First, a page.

Reasons for dental extractions
There are many reasons why dental extractions are necessary, the main ones being tooth damage, due to breakage or decay especially when they are associated with toothache. Dental extractions are also referred to as exodontia or exodontics.
Sometimes wisdom teeth are impacted (stuck and unable to grow normally into the mouth) and may cause recurrent infections of the gum (pericoronitis). In orthodontics if the teeth are crowded, sound teeth may be extracted (often bicuspids) to create space so the rest of the teeth can be straightened.
Tooth extraction is usually relatively straightforward, and the vast majority can be usually performed quickly while the individual is awake by using local anesthetic injections to eliminate pain. While local anesthetic blocks pain, mechanical forces are still felt. Some teeth are more difficult to remove for several reasons, especially related to the tooth’s position, the shape of the tooth roots, and the integrity of the tooth.
Dental phobia is an issue for some individuals, and tooth extraction tends to be feared more than other dental treatments such as fillings. If a tooth is buried in the bone, a surgical or trans alveolar approach may be required, which involves cutting the gum away and removing the bone which is holding the tooth in with a surgical drill. After the tooth is removed, stitches are used to replace the gum into the normal position.
Immediately after the tooth is removed, a bite pack is used to apply pressure to the tooth socket and stop the bleeding. After a tooth extraction, dentists usually give advice which revolves around not disturbing the blood clot in the socket by not touching the area with a finger or the tongue, by avoiding vigorous rinsing of the mouth, and avoiding strenuous activity.
Sucking, such as through a straw, is to be avoided. If the blood clot is dislodged, bleeding can restart, or alveolar osteitis (“dry socket”) can develop, which can be very painful and lead to delayed healing of the socket. Smoking is avoided for at least 24 hours as it impairs wound healing and makes dry socket significantly more likely. Most advise hot salt water mouth baths which start 24 hours after the extraction.
- Severe tooth decay or infection – (acute or chronic alveolar abscess, such as periapical abscess – collection of infected material (pus) forming at the tip of the root of a tooth.). Despite the reduction in worldwide prevalence of dental caries, it is still the most common reason for extraction of (non-third molar) teeth, accounting for up to two thirds of extractions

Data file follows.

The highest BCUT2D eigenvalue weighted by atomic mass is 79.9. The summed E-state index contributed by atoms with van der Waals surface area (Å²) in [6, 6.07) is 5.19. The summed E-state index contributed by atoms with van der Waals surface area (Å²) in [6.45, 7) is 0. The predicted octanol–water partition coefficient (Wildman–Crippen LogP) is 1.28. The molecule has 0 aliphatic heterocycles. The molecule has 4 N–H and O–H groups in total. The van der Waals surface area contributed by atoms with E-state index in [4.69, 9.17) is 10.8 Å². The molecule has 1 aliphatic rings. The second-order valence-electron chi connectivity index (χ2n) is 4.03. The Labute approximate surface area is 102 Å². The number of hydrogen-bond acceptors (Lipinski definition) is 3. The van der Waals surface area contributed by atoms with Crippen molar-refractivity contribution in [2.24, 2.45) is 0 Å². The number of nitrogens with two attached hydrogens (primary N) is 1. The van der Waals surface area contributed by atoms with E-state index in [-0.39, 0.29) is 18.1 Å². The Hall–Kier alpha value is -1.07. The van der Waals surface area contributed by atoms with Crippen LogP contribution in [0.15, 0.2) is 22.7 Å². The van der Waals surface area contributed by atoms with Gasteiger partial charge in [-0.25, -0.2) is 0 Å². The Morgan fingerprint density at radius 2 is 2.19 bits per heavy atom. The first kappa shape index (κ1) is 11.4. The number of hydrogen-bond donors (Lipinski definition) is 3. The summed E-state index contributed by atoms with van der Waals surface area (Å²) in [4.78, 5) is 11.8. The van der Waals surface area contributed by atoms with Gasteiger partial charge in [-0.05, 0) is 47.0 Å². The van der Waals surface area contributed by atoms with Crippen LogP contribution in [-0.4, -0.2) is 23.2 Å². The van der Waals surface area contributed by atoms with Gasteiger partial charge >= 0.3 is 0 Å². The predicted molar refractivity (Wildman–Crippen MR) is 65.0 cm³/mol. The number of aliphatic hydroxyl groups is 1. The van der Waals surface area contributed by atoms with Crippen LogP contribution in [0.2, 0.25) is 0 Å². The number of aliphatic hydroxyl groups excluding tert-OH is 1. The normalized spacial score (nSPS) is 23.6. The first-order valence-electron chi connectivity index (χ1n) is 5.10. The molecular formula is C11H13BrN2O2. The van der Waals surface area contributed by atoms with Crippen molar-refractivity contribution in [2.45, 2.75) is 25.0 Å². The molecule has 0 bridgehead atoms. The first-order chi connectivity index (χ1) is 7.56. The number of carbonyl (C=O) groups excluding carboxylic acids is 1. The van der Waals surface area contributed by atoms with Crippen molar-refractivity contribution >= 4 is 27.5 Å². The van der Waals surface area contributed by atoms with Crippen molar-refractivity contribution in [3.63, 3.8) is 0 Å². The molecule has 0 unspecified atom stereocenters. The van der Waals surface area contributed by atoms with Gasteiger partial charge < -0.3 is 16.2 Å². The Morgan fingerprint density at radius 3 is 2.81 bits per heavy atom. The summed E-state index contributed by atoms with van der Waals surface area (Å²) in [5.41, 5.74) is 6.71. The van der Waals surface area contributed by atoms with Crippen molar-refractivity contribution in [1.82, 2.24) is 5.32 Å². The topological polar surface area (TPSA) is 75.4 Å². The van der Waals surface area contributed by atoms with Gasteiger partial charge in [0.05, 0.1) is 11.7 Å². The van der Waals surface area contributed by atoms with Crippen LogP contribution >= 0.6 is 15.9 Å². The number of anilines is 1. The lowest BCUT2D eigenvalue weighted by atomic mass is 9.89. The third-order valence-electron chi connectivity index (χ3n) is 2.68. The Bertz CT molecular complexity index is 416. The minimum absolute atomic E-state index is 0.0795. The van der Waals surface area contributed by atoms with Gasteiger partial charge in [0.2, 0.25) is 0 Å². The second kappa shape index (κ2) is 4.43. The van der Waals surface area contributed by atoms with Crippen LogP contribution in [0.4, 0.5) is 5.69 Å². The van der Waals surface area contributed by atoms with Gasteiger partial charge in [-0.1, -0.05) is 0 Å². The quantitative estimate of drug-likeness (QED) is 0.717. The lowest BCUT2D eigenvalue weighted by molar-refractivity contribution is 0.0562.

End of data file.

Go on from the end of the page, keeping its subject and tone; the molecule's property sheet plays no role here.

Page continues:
- Severe gum disease – which may affect the supporting tissues and bone structures of teeth
- Treatment of symptomatic impacted wisdom teeth – who have or cause certain diseases such as nonrestorable caries or cysts
- Preventive/prophylactic removal – of asymptomatic impacted wisdom teeth
- Supernumerary teeth – which are blocking other teeth from coming in
- Supplementary or malformed teeth
- Fractured teeth
- Cosmetic – to remove teeth of poor appearance, unsuitable for restoration
- In preparation for orthodontic treatment – (braces)
- Teeth which cannot be restored endodontically
- Prosthetics – teeth detrimental to the fit or appearance of dentures
- Lower cost – compared to other treatments
Types of extraction
- Simple extractions – are performed on teeth that are visible in the mouth, usually with the patient under local anaesthetic, and require only the use of instruments to elevate and/or grasp the visible portion of the tooth. Typically the tooth is lifted using an elevator, and using dental forceps, rocked back and forth until the periodontal ligament has been sufficiently broken and the supporting alveolar bone has been adequately widened to make the tooth loose enough to remove. Typically, when teeth are removed with forceps, slow, steady pressure is applied with controlled force.
- Surgical extractions – involve the removal of teeth that cannot be easily accessed, for example because they have broken under the gum line or because they have not erupted fully. Surgical extractions almost always require an incision. In a surgical extraction the doctor may elevate the soft tissues covering the tooth and bone, and may also remove some of the overlying and/or surrounding jawbone tissue with a drill or osteotome. Frequently, the tooth may be split into multiple pieces to facilitate its removal.
Replacement options for missing teeth
Dental extractions in Poland
The cost of extractions in Poland are much less than in the UK. Typically, an extraction will cost £30 in Poland compared to £125 in the UK. Surgical extractions can cost as little as £65 compared to £295 (UK).